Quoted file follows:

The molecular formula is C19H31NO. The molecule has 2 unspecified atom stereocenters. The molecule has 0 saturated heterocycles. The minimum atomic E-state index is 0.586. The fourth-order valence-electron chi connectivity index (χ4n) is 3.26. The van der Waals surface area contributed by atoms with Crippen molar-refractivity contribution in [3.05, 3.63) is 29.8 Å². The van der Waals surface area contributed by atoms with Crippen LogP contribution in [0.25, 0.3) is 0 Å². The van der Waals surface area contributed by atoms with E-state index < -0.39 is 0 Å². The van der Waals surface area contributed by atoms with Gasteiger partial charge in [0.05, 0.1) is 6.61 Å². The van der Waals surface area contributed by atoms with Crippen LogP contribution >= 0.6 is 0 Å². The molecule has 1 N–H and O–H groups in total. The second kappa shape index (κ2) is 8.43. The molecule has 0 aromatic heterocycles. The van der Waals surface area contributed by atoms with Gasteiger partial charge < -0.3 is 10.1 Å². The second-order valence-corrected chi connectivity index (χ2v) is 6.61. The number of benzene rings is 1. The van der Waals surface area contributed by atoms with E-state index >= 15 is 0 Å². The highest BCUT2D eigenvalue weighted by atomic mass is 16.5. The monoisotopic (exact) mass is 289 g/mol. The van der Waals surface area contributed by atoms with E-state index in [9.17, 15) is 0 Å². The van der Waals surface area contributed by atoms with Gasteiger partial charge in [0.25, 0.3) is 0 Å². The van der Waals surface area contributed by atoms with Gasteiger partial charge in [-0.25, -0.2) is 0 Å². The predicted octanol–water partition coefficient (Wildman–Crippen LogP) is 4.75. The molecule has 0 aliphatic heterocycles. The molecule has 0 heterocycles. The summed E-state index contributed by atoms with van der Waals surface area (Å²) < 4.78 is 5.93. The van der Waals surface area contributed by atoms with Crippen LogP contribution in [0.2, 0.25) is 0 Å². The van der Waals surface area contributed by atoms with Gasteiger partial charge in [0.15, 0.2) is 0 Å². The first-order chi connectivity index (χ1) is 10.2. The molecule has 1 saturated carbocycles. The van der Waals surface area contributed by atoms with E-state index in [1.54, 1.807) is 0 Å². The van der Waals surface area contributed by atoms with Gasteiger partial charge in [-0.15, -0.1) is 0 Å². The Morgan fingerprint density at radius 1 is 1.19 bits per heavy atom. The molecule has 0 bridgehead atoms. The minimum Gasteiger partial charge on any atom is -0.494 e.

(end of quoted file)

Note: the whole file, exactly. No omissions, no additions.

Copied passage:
The molecular formula is C19H31NO. The molecule has 2 unspecified atom stereocenters. The molecule has 0 saturated heterocycles. The minimum atomic E-state index is 0.586. The fourth-order valence-electron chi connectivity index (χ4n) is 3.26. The van der Waals surface area contributed by atoms with Crippen molar-refractivity contribution in [3.05, 3.63) is 29.8 Å². The van der Waals surface area contributed by atoms with Crippen LogP contribution in [0.25, 0.3) is 0 Å². The van der Waals surface area contributed by atoms with E-state index < -0.39 is 0 Å². The van der Waals surface area contributed by atoms with Gasteiger partial charge in [0.05, 0.1) is 6.61 Å². The van der Waals surface area contributed by atoms with Crippen LogP contribution >= 0.6 is 0 Å². The molecule has 1 N–H and O–H groups in total. The second kappa shape index (κ2) is 8.43. The molecule has 0 aromatic heterocycles. The van der Waals surface area contributed by atoms with Gasteiger partial charge < -0.3 is 10.1 Å². The second-order valence-corrected chi connectivity index (χ2v) is 6.61. The number of benzene rings is 1. The van der Waals surface area contributed by atoms with E-state index >= 15 is 0 Å². The highest BCUT2D eigenvalue weighted by atomic mass is 16.5. The monoisotopic (exact) mass is 289 g/mol. The van der Waals surface area contributed by atoms with E-state index in [9.17, 15) is 0 Å². The van der Waals surface area contributed by atoms with Gasteiger partial charge in [0.25, 0.3) is 0 Å². The van der Waals surface area contributed by atoms with Gasteiger partial charge in [-0.25, -0.2) is 0 Å². The predicted octanol–water partition coefficient (Wildman–Crippen LogP) is 4.75. The molecule has 0 aliphatic heterocycles. The molecule has 0 heterocycles. The summed E-state index contributed by atoms with van der Waals surface area (Å²) < 4.78 is 5.93. The van der Waals surface area contributed by atoms with Crippen LogP contribution in [0.2, 0.25) is 0 Å². The van der Waals surface area contributed by atoms with Gasteiger partial charge in [0.15, 0.2) is 0 Å². The first-order chi connectivity index (χ1) is 10.2. The molecule has 1 saturated carbocycles. The van der Waals surface area contributed by atoms with E-state index in [1.54, 1.807) is 0 Å². The van der Waals surface area contributed by atoms with Gasteiger partial charge in [-0.15, -0.1) is 0 Å². The Morgan fingerprint density at radius 1 is 1.19 bits per heavy atom. The molecule has 0 bridgehead atoms. The minimum Gasteiger partial charge on any atom is -0.494 e.